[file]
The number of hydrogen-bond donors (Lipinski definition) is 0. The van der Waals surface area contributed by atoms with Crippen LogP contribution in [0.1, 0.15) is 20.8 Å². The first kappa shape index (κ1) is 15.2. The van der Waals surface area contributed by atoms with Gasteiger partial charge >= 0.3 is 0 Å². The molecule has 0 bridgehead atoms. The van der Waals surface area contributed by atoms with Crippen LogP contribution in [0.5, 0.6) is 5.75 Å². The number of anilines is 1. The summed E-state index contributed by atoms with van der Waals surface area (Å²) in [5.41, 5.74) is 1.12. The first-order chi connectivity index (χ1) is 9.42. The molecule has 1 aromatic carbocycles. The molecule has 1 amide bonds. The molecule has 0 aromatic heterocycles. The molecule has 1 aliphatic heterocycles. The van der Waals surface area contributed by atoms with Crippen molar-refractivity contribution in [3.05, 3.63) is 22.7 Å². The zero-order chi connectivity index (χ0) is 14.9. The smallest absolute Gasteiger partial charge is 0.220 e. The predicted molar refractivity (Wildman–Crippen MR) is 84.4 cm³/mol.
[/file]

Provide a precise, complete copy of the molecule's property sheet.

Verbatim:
The number of hydrogen-bond donors (Lipinski definition) is 0. The van der Waals surface area contributed by atoms with Crippen LogP contribution in [0.1, 0.15) is 20.8 Å². The first kappa shape index (κ1) is 15.2. The van der Waals surface area contributed by atoms with Gasteiger partial charge >= 0.3 is 0 Å². The molecule has 0 bridgehead atoms. The van der Waals surface area contributed by atoms with Crippen LogP contribution in [0.5, 0.6) is 5.75 Å². The number of anilines is 1. The summed E-state index contributed by atoms with van der Waals surface area (Å²) in [5.41, 5.74) is 1.12. The first-order chi connectivity index (χ1) is 9.42. The molecule has 1 aromatic carbocycles. The molecule has 1 amide bonds. The molecule has 0 aromatic heterocycles. The molecule has 1 aliphatic heterocycles. The van der Waals surface area contributed by atoms with Crippen molar-refractivity contribution in [3.05, 3.63) is 22.7 Å². The zero-order chi connectivity index (χ0) is 14.9. The smallest absolute Gasteiger partial charge is 0.220 e. The predicted molar refractivity (Wildman–Crippen MR) is 84.4 cm³/mol.